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Christianity in the roman empire.
#46
The Chi-Rho symbol was used by pagan Greek scribes (pre- and post- Incarnation) to mark, in the margin, a particularly valuable or relevant passage; the combined letters Chi and Rho standing for ''chr?ston,'' meaning "good." Grant, Michael (1993), The Emperor Constantine, London. ISBN 0-75380-5286 p. 142.
Martin

Fac me cocleario vomere!
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#47
Many thanks, Urselius Smile
Salvianus: Ste Kenwright

A member of Comitatus Late Roman Historical Re-enactment Group

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My Re-enactment Journal

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#48
OK, I kind of understand that. :lol:
Conor Maher
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#49
Quote:
Jona Lendering:3qpu67n7 Wrote:Constantine now ordered his soldiers to paint XP-signs on the shields: a sign that was common in the cult of Apollo
Ooh, I have been trying to pin down a source for the pre-Christian use of the 'chi-rho' for ages - can you help me out with a reference?
Found it! A. Schütze, Mithrasmysterien und Urchristentum (1972³) page 163. To the top of the old symbol of the sun - the six-pointed star - a crescent moon was added (an inverted C).


And what I said was not completely right: I should have written "cult of the Sun God".
Jona Lendering
Relevance is the enemy of history
My website
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#50
IIRC recent archaeology has revealed pre-Constantinian Christian uses of the Chi-Ro. The only one I know of is from the Vatican Necropolis in the tomb of the Valerii which dates to Marcus Aurelius' reign. Here's a recent article about the tombs beneath Saint Peter's Basilica : http://www.foxnews.com/story/0,2933,358641,00.html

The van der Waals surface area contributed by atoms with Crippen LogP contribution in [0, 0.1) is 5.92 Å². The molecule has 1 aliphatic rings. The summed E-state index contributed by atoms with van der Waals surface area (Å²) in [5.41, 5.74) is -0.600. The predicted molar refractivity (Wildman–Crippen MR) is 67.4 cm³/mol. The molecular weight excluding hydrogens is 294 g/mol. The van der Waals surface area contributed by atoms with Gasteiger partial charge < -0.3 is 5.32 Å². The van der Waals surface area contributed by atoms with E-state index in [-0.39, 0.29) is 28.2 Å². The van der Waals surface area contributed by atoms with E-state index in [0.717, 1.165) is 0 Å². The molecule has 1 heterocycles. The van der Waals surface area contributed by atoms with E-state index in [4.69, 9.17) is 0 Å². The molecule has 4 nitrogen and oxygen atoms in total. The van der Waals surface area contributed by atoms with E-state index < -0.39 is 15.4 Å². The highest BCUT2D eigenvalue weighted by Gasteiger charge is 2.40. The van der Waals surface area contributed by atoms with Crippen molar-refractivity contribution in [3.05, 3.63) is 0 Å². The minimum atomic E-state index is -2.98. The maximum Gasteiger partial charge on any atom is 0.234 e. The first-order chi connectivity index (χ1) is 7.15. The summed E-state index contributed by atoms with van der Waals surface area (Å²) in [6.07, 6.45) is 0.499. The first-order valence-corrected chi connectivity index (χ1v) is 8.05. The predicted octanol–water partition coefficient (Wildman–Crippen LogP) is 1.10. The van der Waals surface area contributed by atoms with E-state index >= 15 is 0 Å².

Here's mention about the Chi Ro inscription : http://www.saintpetersbasilica.org/Necropolis/TombH.htm

If it was already a Christian symbol at that time then Constantine merely popularized it along with Christianity.

Somehow I doubt that the Christians consciously 'took' it from the cult of the sun god which wasn't even invented until the late third century AD and probably never gained as many adherents as Christianity.

~Theo
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#51
Quote:Here's mention about the Chi Ro inscription : [url:1ikv8m6a]http://www.saintpetersbasilica.org/Necropolis/TombH.htm[/url]
If it was already a Christian symbol at that time then Constantine merely popularized it along with Christianity.
I stand corrected. Thank you very much; this is really important for me.
Jona Lendering
Relevance is the enemy of history
My website
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#52
Quote:... the cult of the sun god which wasn't even invented until the late third century AD and probably never gained as many adherents as Christianity.
Just on a point of detail, why do you date Sun worship to the late third century? (e.g. the Sol Invictus dedication from Corbridge dates to the AD 160s)
posted by Duncan B Campbell
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#53
Quote:Just on a point of detail, why do you date Sun worship to the late third century? (e.g. the Sol Invictus dedication from Corbridge dates to the AD 160s)
I might add that an inscription of Heliogabalus Sol Invictus has been found in Woerden, Holland; it also dates back to the 160s. (And again, it is irrelevant to this debate about Christianity.)
Jona Lendering
Relevance is the enemy of history
My website
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#54
Cult of the sun god? :? Bit confused now but I am sure I will understand eventually!
Conor Maher
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#55
Thank you for catching my error. In my mind I may have mixed up the cult's date of origin with its elevation to state recognition. My numismatic chart doesn't show a coin dating earlier than the third century AD with a 'SOL INVICTVS' inscription.

Quote:Just on a point of detail, why do you date Sun worship to the late third century? (e.g. the Sol Invictus dedication from Corbridge dates to the AD 160s)

Oh, I'm sure sun-worship is as old as time itself but I'm refering to its 'Sol Invictus' incarnation. As for the inscription, I wasn't aware of any dating to the Principate period. Interesting !

~Theo
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#56
Quote:Oh, I'm sure sun-worship is as old as time itself but I'm refering to its 'Sol Invictus' incarnation. As for the inscription, I wasn't aware of any dating to the Principate period. Interesting !